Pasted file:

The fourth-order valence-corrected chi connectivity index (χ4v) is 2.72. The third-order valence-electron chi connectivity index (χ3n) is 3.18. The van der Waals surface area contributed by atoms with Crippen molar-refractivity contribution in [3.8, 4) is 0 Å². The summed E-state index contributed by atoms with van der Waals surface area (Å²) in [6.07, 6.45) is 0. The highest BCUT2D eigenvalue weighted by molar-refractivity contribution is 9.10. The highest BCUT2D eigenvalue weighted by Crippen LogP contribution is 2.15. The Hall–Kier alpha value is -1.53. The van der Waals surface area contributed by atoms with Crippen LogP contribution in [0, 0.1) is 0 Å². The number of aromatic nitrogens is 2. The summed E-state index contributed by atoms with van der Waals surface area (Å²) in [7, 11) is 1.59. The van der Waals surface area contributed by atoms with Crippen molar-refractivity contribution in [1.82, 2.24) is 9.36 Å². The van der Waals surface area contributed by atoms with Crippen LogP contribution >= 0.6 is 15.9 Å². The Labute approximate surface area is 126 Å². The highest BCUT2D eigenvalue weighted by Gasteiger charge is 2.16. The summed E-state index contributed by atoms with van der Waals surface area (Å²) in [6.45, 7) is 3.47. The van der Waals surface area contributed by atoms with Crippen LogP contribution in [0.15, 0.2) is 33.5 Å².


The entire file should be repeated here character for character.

The fourth-order valence-corrected chi connectivity index (χ4v) is 2.72. The third-order valence-electron chi connectivity index (χ3n) is 3.18. The van der Waals surface area contributed by atoms with Crippen molar-refractivity contribution in [3.8, 4) is 0 Å². The summed E-state index contributed by atoms with van der Waals surface area (Å²) in [6.07, 6.45) is 0. The highest BCUT2D eigenvalue weighted by molar-refractivity contribution is 9.10. The highest BCUT2D eigenvalue weighted by Crippen LogP contribution is 2.15. The Hall–Kier alpha value is -1.53. The van der Waals surface area contributed by atoms with Crippen LogP contribution in [0, 0.1) is 0 Å². The number of aromatic nitrogens is 2. The summed E-state index contributed by atoms with van der Waals surface area (Å²) in [7, 11) is 1.59. The van der Waals surface area contributed by atoms with Crippen molar-refractivity contribution in [1.82, 2.24) is 9.36 Å². The van der Waals surface area contributed by atoms with Crippen LogP contribution >= 0.6 is 15.9 Å². The Labute approximate surface area is 126 Å². The highest BCUT2D eigenvalue weighted by Gasteiger charge is 2.16. The summed E-state index contributed by atoms with van der Waals surface area (Å²) in [6.45, 7) is 3.47. The van der Waals surface area contributed by atoms with Crippen LogP contribution in [0.15, 0.2) is 33.5 Å².